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{Note from Jessica: Today’s post is shared by my good friend, Lauren, author of Lauren Fowler. She is a Registered Dietitian Nutritionist (RDN) and yoga teacher who promotes a non-diet approach to nutrition and health. She wants everyone to connect to their bodies intuitive wisdom rather than following diets. She encourages the tools of intuitive eating and health at every size. Stop by LaurenFlower.co to read more about nutrition, intuitive eating, heart-based health, and yoga.}

Finally, people are catching onto the fact that diets don’t work. The only proven effect of diets is weight gain.

Luckily, there is more of a focus on health these days. Many people want to eat well to benefit their health. Most people can be well by eating an overall balanced diet, and they don’t have to restrict their diets.

For others, there may be legitimate food intolerances, allergies, or sensitivities that impact how their body feels and works.

So, what do you do then?

Should you do a restrictive diet for food sensitivities?

Restrictions of any kind – whether for weight loss (as in a diet) or to manage health – may turn into a rebound overconsumption. This may mean a rebound binge, usually accompanied by guilt and shame. For some people, they feel bad about eating one slice of bread while others it may be a lot more food. It often turns into feeling bad about the foods that are restricted, even if they are generally healthy foods.

Here’s how I approach it as a dietitian.

1. Check in with yourself honestly.

Your health is a culmination of your physical, mental, emotional health. It’s never going to be perfect, and seeking “perfect” physical health can often lead to detrimental effects on your mental and emotional health. For example, if you go on a restrictive diet to try to obtain perfect energy or the best body possible, you may end up feeling body shame or food guilt and end up isolating yourself because you don’t want to eat out. Yet, this impacts your emotional and mental health.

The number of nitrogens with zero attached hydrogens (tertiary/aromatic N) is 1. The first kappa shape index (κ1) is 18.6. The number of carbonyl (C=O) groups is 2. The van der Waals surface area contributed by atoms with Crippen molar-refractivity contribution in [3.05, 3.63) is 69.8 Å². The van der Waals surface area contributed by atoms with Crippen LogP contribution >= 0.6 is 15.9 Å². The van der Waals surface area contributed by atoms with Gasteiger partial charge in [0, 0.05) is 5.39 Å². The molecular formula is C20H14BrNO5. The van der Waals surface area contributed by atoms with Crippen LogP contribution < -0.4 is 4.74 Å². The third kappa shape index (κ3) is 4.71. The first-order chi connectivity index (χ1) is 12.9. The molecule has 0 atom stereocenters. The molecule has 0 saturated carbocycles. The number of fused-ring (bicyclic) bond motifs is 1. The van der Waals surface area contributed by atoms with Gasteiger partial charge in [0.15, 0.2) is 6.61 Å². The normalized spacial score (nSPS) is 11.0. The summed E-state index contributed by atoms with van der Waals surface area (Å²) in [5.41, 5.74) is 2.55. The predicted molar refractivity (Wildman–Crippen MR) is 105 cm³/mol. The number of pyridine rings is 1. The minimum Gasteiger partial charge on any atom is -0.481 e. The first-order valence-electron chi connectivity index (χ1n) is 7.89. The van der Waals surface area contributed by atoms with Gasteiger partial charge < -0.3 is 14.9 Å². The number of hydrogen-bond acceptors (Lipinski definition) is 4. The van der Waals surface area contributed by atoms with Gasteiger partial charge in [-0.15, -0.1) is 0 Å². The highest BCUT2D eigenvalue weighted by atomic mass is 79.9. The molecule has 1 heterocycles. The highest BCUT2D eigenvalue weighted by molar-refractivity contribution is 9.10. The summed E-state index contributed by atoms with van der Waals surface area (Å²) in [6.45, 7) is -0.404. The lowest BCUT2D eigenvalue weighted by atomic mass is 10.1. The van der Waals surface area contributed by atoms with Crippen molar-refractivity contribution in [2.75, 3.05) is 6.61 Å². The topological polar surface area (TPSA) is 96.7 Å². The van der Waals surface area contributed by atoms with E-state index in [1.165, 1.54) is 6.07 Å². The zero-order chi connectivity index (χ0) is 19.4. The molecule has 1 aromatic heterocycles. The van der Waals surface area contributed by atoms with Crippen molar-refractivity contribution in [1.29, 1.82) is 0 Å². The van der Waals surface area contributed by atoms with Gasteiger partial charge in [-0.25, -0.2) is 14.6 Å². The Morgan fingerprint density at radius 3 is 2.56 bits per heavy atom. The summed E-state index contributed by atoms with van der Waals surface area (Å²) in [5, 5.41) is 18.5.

If you have struggled with any degree of disordered eating – or an eating disorder – focus on healing your relationship with food first. I always recommend working with a non-diet dietitian AND a therapist to get to the root causes. Both will help you get in tune with your emotional state, uncover and create healthy mindsets, and create self-care patterns that support your life.

Often, this ends up benefitting your physical health as well. Stress has a huge impact on your health, and anxiety or stress may show up as somatic symptoms in your body. Stress has a big impact on your digestive system as well.

Sometimes, what you thought as a reaction to a specific food could have been true anxiety. When you manage your stress, you’ll be able to determine if your body is feeling anxiety or a physical reaction to a food.

2. Focus on your quality of life.

Again, perfect health is never the goal. Instead, focus on quality of life. Good health – physical, mental, and emotional health – allows you to do the things you want to do and love in your life.

Will the restrictive diet ultimately benefit your quality of life – or harm it?

You can modify a plan to support your needs, and it may end up being more effective. For example, I’ve worked with clients with food sensitivities, and we’ve modified to plan to seem less restrictive. While many providers encourage strict compliance, I’ve found flexibility and modification ends up leading to better results because the plan is more sustainable in the long-term. It also ends up leading to focus on whole health, like stress management and self-care rather than solely nutrition.